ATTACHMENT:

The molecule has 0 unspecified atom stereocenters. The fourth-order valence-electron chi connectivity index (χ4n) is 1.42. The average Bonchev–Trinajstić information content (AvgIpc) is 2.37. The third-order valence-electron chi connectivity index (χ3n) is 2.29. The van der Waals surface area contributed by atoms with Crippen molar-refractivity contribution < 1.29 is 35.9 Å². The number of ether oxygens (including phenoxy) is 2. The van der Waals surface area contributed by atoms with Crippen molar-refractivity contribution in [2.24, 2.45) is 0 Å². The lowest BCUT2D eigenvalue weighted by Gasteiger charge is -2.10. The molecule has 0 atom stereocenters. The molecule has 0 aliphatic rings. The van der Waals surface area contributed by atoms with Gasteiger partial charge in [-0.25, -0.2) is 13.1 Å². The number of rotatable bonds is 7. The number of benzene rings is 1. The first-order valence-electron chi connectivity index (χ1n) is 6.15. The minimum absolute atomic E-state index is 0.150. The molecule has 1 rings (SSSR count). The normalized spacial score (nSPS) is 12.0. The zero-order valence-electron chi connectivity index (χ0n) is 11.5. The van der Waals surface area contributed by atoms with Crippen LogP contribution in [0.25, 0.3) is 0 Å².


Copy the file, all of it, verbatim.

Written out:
The molecule has 0 unspecified atom stereocenters. The fourth-order valence-electron chi connectivity index (χ4n) is 1.42. The average Bonchev–Trinajstić information content (AvgIpc) is 2.37. The third-order valence-electron chi connectivity index (χ3n) is 2.29. The van der Waals surface area contributed by atoms with Crippen molar-refractivity contribution < 1.29 is 35.9 Å². The number of ether oxygens (including phenoxy) is 2. The van der Waals surface area contributed by atoms with Crippen molar-refractivity contribution in [2.24, 2.45) is 0 Å². The lowest BCUT2D eigenvalue weighted by Gasteiger charge is -2.10. The molecule has 0 atom stereocenters. The molecule has 0 aliphatic rings. The van der Waals surface area contributed by atoms with Gasteiger partial charge in [-0.25, -0.2) is 13.1 Å². The number of rotatable bonds is 7. The number of benzene rings is 1. The first-order valence-electron chi connectivity index (χ1n) is 6.15. The minimum absolute atomic E-state index is 0.150. The molecule has 1 rings (SSSR count). The normalized spacial score (nSPS) is 12.0. The zero-order valence-electron chi connectivity index (χ0n) is 11.5. The van der Waals surface area contributed by atoms with Crippen LogP contribution in [0.25, 0.3) is 0 Å².